5. The global economy has slowed down

After experiencing synchronous global growth coming into 2018, many developed countries lost some momentum, and emerging markets faced headwinds from a strong U.S. dollar and tightening U.S. monetary policy. Concerns over trade fed fears of slowing global growth. Nonetheless, PMI data show that most global economies are still in expansion mode, with a few notable exceptions such as Italy, Taiwan and Korea.

Manufacturing momentum

The Fed and interest rates

6. The Fed should feel comfortable about raising interest rates

The global economy is generating fewer worries than in recent years and the U.S. is approaching or at many long-term targets, like unemployment and inflation, making it clear that interest rates are still too low. Moreover, inappropriately expansionary fiscal policy and the desire for future flexibility of monetary policy in the event of a recession has made the need to normalize policy more immediate. Barring any significant negative shocks, we anticipate the Fed to further raise rates by 0.25% twice in the first half of 2019.

7. Careful fixed income positioning is necessary in a rising rate environment

Long-term interest rates remain very low, especially compared to historical averages. As the Fed continues to raise interest rates in a low-inflation environment, there is the possibility of a yield curve inversion. While this has historically been a reliable signal of an impending recession, recent unprecedented central bank policy may mean that the yield curve has been distorted. As a result, a yield curve inversion may not mean what it used to.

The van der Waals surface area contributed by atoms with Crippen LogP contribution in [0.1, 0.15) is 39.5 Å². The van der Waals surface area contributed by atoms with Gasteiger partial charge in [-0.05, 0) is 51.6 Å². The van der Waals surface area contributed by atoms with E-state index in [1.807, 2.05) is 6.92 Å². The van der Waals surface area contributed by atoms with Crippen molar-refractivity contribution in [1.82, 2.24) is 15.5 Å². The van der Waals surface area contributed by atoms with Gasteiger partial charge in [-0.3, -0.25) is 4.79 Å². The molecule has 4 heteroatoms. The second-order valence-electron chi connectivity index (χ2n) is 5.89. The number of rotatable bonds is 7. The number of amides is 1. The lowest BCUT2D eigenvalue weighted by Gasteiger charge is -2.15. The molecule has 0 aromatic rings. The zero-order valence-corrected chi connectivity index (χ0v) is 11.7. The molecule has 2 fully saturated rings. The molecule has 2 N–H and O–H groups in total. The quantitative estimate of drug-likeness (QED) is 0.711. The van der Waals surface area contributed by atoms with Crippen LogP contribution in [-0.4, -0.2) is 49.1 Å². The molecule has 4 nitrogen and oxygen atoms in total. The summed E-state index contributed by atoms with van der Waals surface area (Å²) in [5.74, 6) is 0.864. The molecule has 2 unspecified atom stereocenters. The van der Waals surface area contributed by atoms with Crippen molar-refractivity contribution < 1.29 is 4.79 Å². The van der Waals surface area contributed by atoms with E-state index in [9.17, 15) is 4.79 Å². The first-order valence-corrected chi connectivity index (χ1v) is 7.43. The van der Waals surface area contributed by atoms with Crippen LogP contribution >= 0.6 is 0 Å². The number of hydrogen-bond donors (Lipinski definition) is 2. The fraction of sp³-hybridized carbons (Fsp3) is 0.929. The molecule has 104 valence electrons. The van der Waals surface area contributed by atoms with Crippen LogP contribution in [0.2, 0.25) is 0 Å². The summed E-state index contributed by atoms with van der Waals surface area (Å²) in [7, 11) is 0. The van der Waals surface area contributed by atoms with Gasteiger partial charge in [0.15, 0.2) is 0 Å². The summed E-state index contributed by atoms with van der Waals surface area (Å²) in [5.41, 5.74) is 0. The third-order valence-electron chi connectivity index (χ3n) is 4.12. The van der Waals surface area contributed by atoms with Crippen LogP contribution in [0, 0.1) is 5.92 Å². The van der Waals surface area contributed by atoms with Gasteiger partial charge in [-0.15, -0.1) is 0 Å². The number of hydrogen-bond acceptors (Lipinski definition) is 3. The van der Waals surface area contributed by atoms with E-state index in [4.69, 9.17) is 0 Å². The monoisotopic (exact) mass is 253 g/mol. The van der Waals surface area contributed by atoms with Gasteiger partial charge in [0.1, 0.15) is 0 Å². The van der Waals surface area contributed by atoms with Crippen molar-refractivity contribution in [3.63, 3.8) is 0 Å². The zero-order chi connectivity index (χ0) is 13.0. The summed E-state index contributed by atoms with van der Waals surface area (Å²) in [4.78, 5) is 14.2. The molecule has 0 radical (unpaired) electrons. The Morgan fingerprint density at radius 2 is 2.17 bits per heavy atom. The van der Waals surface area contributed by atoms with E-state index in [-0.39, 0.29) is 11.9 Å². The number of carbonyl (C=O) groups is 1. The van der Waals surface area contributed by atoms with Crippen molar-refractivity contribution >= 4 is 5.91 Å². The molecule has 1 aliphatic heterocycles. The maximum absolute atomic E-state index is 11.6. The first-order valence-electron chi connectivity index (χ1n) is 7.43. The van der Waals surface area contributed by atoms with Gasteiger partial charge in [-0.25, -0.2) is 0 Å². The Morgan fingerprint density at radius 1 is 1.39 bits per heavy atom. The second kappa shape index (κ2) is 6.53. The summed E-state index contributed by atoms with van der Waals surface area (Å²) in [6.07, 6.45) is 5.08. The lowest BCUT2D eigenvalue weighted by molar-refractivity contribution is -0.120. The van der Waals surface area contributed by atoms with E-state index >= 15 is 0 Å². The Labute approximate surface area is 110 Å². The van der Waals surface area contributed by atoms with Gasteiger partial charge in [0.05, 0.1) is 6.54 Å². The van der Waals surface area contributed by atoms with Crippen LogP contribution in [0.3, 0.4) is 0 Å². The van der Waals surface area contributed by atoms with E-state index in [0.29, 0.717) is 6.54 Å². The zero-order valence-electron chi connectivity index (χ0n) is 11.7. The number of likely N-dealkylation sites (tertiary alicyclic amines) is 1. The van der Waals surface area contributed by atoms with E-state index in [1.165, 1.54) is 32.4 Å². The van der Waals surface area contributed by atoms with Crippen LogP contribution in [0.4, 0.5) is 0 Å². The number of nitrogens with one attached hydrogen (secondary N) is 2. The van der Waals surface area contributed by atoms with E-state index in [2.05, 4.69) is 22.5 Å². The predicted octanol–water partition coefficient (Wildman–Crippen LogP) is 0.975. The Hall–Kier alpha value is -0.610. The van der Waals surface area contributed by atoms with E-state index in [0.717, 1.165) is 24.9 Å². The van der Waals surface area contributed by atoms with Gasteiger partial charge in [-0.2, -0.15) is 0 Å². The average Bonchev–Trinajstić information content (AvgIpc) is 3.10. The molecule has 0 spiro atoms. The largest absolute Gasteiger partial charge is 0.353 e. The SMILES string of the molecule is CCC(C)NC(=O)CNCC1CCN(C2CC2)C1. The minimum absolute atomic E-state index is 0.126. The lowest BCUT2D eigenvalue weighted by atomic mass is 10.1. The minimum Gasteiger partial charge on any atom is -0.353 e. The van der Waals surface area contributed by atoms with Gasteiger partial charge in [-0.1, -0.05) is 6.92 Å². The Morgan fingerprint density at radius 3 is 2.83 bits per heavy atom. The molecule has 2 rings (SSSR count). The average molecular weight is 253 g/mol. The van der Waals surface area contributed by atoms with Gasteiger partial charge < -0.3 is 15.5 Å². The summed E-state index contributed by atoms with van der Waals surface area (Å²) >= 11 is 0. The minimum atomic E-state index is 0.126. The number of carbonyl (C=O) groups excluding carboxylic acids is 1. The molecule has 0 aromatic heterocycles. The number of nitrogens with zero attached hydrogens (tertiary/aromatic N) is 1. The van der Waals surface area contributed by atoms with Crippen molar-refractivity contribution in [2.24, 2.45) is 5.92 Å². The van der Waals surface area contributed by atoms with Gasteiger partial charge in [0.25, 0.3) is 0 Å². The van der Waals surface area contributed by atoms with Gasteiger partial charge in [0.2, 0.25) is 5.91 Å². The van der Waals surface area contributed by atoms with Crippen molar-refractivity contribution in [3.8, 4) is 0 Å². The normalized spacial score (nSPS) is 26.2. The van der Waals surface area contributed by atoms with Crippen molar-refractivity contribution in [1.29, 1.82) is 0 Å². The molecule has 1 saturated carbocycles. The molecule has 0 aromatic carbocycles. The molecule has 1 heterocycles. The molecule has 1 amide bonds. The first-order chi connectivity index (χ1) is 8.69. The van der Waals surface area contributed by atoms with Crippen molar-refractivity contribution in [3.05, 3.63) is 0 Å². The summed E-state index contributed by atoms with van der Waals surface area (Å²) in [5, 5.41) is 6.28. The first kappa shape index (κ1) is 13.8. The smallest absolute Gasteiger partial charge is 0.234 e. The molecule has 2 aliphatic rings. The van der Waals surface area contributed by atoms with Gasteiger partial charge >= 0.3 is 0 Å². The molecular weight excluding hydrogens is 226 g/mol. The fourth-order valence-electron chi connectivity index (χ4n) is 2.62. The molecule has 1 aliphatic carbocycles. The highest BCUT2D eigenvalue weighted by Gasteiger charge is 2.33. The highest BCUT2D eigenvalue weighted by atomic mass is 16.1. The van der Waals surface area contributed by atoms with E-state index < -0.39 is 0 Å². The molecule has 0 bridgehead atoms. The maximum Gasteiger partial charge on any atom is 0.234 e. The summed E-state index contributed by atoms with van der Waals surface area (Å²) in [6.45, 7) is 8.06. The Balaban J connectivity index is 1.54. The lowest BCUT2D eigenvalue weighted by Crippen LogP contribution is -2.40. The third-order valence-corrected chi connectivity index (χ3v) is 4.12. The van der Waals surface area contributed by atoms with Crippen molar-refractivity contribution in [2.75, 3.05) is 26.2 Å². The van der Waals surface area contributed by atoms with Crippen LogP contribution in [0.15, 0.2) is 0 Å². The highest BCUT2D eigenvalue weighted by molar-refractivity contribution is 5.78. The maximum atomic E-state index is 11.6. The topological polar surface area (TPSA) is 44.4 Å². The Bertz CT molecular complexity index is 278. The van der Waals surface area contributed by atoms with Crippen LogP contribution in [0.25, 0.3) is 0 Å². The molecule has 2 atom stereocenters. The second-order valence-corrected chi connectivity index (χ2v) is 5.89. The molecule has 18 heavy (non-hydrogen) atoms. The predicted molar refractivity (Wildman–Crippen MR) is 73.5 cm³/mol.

As rates rise, and the economy continues to grow, credit risk, rather than duration risk, is more appropriate in fixed income investing. That said, as interest rates continue to rise and bonds approach normal valuations, flexibility will become increasingly important.

Interest rates and inflation

S&P 500 valuation measures

8. U.S. equity valuations are near long-term averages

Market volatility in the fourth quarter of 2018 brought equity valuations closer to their long-run averages, quelling fears that the equity market is overvalued. This was not only due to market corrections, but also to very healthy profits. The earnings yield on stocks is still higher than the yield on BAA corporate bonds, making stocks cheap relative to bonds.

9. International stocks offer long-term opportunities

For most of the last three decades, both U.S. and international markets moved sideways. However, come 2011, U.S. markets took off while international markets remained stuck. In 2017, international markets started to outperform, but 2018 was a year of U.S. outperformance, leaving many to wonder if international strength was short-lived. However, international equities remain attractive over the long run thanks to strong economic growth and a downward trajectory for the U.S. dollar. Moreover, valuation measures suggest that international stocks are cheap relative to both the U.S. and their long term histories.

U.S. and international equities at inflection points

Asset class returns

10. Broad diversification and careful portfolio management are required in volatile markets

Despite market volatility at the end of the year and slowing economic growth ahead, equity markets and the economy still have room to run. However, an older expansion and bull market call for a more disciplined approach, with smaller over-weights and under-weights relative to a normal portfolio. It will be even more important for investors to maintain well-diversified portfolios and be willing to make adjustments as late-cycle risks gradually rise.